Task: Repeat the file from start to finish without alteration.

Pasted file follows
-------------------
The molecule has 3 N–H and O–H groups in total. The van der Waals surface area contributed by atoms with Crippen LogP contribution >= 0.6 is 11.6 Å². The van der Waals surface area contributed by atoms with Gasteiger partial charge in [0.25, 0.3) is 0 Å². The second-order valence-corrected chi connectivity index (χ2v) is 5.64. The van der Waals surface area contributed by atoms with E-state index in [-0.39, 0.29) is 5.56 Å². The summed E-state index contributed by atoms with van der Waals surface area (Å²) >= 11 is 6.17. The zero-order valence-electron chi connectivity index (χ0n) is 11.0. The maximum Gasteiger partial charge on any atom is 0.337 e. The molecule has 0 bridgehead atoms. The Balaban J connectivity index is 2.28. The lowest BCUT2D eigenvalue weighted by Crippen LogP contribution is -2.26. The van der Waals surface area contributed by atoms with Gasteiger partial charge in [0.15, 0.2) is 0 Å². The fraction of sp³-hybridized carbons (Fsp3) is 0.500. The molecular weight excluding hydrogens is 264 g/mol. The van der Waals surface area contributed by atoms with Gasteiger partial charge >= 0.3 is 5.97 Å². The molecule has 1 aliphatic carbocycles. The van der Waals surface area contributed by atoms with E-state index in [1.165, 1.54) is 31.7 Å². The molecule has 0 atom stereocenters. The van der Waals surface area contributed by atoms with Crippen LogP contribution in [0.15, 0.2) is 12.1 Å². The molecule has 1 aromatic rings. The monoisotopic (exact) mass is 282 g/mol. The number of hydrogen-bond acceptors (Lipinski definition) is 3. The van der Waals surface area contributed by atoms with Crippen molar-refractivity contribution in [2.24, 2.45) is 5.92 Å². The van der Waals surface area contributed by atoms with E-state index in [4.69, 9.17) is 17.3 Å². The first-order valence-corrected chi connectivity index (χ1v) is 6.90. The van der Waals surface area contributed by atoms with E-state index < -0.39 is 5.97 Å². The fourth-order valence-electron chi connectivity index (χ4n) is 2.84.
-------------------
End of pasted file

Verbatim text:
The molecule has 3 N–H and O–H groups in total. The van der Waals surface area contributed by atoms with Crippen LogP contribution >= 0.6 is 11.6 Å². The van der Waals surface area contributed by atoms with Gasteiger partial charge in [0.25, 0.3) is 0 Å². The second-order valence-corrected chi connectivity index (χ2v) is 5.64. The van der Waals surface area contributed by atoms with E-state index in [-0.39, 0.29) is 5.56 Å². The summed E-state index contributed by atoms with van der Waals surface area (Å²) >= 11 is 6.17. The zero-order valence-electron chi connectivity index (χ0n) is 11.0. The maximum Gasteiger partial charge on any atom is 0.337 e. The molecule has 0 bridgehead atoms. The Balaban J connectivity index is 2.28. The lowest BCUT2D eigenvalue weighted by Crippen LogP contribution is -2.26. The van der Waals surface area contributed by atoms with Gasteiger partial charge in [0.15, 0.2) is 0 Å². The fraction of sp³-hybridized carbons (Fsp3) is 0.500. The molecular weight excluding hydrogens is 264 g/mol. The van der Waals surface area contributed by atoms with Gasteiger partial charge >= 0.3 is 5.97 Å². The molecule has 1 aliphatic carbocycles. The van der Waals surface area contributed by atoms with E-state index in [1.165, 1.54) is 31.7 Å². The molecule has 0 atom stereocenters. The van der Waals surface area contributed by atoms with Crippen LogP contribution in [0.15, 0.2) is 12.1 Å². The molecule has 1 aromatic rings. The monoisotopic (exact) mass is 282 g/mol. The number of hydrogen-bond acceptors (Lipinski definition) is 3. The van der Waals surface area contributed by atoms with Crippen molar-refractivity contribution in [2.24, 2.45) is 5.92 Å². The van der Waals surface area contributed by atoms with E-state index in [4.69, 9.17) is 17.3 Å². The first-order valence-corrected chi connectivity index (χ1v) is 6.90. The van der Waals surface area contributed by atoms with E-state index < -0.39 is 5.97 Å². The fourth-order valence-electron chi connectivity index (χ4n) is 2.84.